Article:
Becoming a father changed me. Some changes were incremental and small. Others were instantaneous and big. I’ve been a father for 20+ years and I continue to notice changes as my role evolves. My boys are 20, 18, and 13. Writing those ages sort of blows my mind. I find it very hard to believe I’ve been a dad for that long and that my boys are mostly grown.
One area I never believed I would change would be in the movies I watch and enjoy. I have always prided myself on my ability to stay true to my opinions when it comes to movies. (Or any artform for that matter.) I’ve been around married couples who are pretty much in lockstep regarding every movie. If one of them loves a movie, they both love that movie. If one of them hates it, they both hate it. I find that sort of thing annoying and illogical. Couples are allowed to have differing tastes and likes. And it’s okay to have different interests.
With that said, there have been a few times that my opinion on certain movies has changed due to how my boys responded to them. In some cases, I have grown to appreciate a film I once thought was fairly average. In other cases, I’ve come to absolutely love a film that I previously enjoyed. Enough preamble. Let’s get to the list!
Captain America: The First Avenger
The first time I watched Captain America: The First Avenger, I was underwhelmed. I didn’t hate the movie but it didn’t really move the needle for me. It lacked the style and swagger of either Iron Man film that pre-dated it. It didn’t have the heart or the sense of awe and wonder of the first Thor film. And while it was better than The Incredible Hulk, that just didn’t feel good enough to me.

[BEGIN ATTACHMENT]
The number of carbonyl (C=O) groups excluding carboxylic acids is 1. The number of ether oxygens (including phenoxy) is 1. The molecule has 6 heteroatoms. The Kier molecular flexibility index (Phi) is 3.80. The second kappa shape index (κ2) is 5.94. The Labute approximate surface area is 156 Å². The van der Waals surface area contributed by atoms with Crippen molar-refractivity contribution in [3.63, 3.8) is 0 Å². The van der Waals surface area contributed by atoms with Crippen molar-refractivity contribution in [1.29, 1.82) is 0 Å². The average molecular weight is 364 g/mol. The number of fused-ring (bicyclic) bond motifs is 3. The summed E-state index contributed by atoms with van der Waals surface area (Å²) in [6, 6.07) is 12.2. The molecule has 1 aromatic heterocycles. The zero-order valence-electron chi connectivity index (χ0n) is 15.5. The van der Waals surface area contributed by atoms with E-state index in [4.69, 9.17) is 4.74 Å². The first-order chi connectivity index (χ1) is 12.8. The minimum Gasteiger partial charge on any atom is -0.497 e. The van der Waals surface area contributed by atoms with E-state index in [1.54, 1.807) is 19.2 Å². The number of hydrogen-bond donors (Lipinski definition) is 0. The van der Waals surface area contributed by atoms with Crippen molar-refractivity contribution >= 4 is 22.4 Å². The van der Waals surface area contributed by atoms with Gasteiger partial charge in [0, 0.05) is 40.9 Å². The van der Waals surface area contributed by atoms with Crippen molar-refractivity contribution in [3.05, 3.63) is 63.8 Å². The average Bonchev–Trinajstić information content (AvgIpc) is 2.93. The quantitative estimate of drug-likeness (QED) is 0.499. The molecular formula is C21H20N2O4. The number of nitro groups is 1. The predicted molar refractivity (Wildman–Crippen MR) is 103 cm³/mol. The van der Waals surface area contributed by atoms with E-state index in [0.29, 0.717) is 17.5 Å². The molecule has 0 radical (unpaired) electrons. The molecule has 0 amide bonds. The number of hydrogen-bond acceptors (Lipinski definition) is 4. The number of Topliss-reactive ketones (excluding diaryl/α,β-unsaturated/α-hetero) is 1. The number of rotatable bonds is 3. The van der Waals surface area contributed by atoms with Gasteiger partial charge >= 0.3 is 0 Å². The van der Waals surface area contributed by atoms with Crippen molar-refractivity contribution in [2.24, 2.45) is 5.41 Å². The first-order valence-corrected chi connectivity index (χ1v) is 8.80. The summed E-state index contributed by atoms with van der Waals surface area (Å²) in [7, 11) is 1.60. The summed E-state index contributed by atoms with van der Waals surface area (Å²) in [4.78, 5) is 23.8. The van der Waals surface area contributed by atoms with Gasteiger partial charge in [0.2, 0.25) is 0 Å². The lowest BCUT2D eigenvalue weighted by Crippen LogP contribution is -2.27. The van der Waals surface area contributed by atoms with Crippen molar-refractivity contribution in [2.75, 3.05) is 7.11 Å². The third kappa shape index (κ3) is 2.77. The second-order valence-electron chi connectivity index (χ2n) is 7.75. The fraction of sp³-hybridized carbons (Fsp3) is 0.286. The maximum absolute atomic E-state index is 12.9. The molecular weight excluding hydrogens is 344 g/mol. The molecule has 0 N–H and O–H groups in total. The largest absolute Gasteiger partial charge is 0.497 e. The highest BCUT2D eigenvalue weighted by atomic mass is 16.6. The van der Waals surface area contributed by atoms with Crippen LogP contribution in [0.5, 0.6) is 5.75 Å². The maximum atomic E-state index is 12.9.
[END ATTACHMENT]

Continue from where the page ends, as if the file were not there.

All that changed when my boys finally watched it. Seeing the film through their eyes, I found so much more to appreciate. For one, Steve Rogers quickly became one of my favorite heroes in modern cinema. He was brave, humble, and self-sacrificing. All qualities I want to see in myself and in my boys. What had previously felt too vanilla and colorless, soon felt grounded, solid, and trustworthy.
While I wouldn’t rank the first Captain America movie near the top of the Marvel Cinematic Universe, I enjoy it more every time I watch it and I have my boys to thank for that.
Paul Blart: Mall Cop
Hi. My name is Phill Lytle and I like Paul Blart: Mall Cop. I know. I probably should be embarrassed, but I’m not. I will admit that I probably wouldn’t enjoy this movie to this degree if my oldest son didn’t love it as much as he does. He discovered it a few years ago – late in his high school life – and introduced it to the rest of the family. The movie is dumb but it’s the right kind of dumb. Plus, it’s pretty quotable, which is always a big win for a comedy.
Paul Blart won’t win any awards but that’s just fine by us. We laugh when we watch it and that’s about all you can ask from a comedy starring Kevin James.
P.S. In case you are wondering, my oldest son has a pretty eclectic taste when it comes to movies. He loves Star Wars, The Lord of the Rings, anything Christopher Nolan touches, and plenty of other stuff. Don’t judge him too harshly for his love of Mr. Blart.
My boys are all unique, each gifted in different ways and each with their own particular interests and loves. My youngest is an oddball in the best sort of way. Since he was young, he has always enjoyed movies that are a bit off-the-wall. He has never gravitated towards the most popular things, no matter what his friends or classmates think.
Rango is the perfect example of this. Ostensibly, Rango is an animated family film featuring the vocal talents of Johnny Depp, Alfred Molina, Isla Fisher, and many more. In reality, it is a weird mixture of comedy and western with ruminations about life, identity, and true heroism. The humor ranges from dark comedy to slapstick. The protagonist, Rango, is a ridiculous chameleon who believes he is an actor who then gets caught up in a dangerous world of outlaws and the wild west.